Customer service training for agents who will be representing your brand to a high net worth client population should involve not only essential but general customer service skills, including "situational empathy" and behavioral expectations but also stress the specific behaviors and mindset that will allow for more predictable success with the affluent.

Part of this unique customer service training should be focused on taking into account the different realities of the agent's life compared to that of the customer and some on behavioral expectations that literally may not have occurred to the agent as issues: potential language missteps on the telephone, and correspondence pitfalls for emails sent out to HNWI clients as well.

As far as the specialized module of customer service training called "customer service recovery" (the training that focuses on situations where things go wrong), consider this: while the usual calculation of what insurance owes a client may be based on "fairness," it doesn't fully capture the emotional impact of a loss for a high net worth individual. One of my favorite stories to illustrate this point is from an insurance company specializing in high-net-worth clients. When one client's family lost their cherished collection of Christmas tree ornaments in a house fire, the insurance company's staff went above and beyond to replace the entire collection, demonstrating their commitment to helping clients restore their sense of wholeness.

4. Unconventional customer experience expectations

It's important that you avoid making trite assumptions about what customers want. Especially when working with those HNWIs who consider themselves "self-made," be aware that their ideas of what a tailored, bespoke experience should entail may not align with conventional expectations of service. While it is essential that HNWIs and UHNWIs should experience the same quality of customer service as anyone else, it is essential that their service experience is tailored to their specific needs and values.

Related: Good Customer Service is a Disappearing Art — Here's How You Can Be Different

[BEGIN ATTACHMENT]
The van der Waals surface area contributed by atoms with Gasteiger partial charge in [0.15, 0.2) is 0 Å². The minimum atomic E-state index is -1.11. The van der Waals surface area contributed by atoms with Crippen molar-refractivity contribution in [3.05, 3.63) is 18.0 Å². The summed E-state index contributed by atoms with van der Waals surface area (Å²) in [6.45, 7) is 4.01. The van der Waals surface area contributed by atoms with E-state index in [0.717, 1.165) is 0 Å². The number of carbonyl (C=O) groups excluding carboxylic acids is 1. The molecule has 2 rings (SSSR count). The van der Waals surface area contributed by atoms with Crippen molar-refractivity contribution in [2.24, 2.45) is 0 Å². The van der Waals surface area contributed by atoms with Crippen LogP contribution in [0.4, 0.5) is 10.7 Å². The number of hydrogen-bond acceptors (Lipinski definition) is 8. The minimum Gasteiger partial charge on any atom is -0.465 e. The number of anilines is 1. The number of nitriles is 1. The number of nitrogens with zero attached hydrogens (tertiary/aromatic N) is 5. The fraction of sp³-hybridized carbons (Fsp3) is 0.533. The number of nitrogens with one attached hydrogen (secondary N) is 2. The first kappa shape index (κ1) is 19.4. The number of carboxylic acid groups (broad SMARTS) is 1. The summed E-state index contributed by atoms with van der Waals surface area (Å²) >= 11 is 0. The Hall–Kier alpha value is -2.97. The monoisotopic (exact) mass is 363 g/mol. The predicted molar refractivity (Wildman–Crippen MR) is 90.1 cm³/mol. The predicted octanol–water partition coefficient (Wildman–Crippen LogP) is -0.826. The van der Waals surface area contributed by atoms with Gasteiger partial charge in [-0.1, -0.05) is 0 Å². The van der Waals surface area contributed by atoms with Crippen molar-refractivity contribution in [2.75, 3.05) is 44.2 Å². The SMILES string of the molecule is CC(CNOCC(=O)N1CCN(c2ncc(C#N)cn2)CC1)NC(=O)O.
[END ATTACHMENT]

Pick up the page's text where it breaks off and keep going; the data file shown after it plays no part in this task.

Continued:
5. Protect their privacy and never let them feel you're taking advantage

HNWIs and UHNWIs value their privacy and will always fiercely protect it. Companies dealing with high-net-worth individuals mustn't jeopardize their client relationships with their marketing efforts or data collection practices. Over-sharing, over-fertilizing, or over-selling is offputting to HNWIs and UHNWIs. Casual faux-familiarity (generic "dear friend" letters) can undermine the carefully cultivated relationship between HNWIs, UHNWIs, and their service providers and turn them off from engaging further with that establishment.

Related and very important to remember and incorporate into your customer service training is the need, among HNWIs, for reassurance that they're not being taken advantage of. HNWIs don't necessarily mind spending more to get more. But they do get suspicious of being taken advantage of since they know they make an appealing and potentially easy target! Reassurance — taking pains to avoid making the client feel foolish or like a mark being hustled — goes a long way here.

Micah Solomon

Entrepreneur Leadership Network® Contributor

Customer Service Consultant, Trainer

Customer service transformation expert, consultant, author, keynote speaker. Named "World's #1 customer service transformation expert" by Inc. Magazine. Reachable at micahsolomon.com. Very happy to hear from any readers at any time.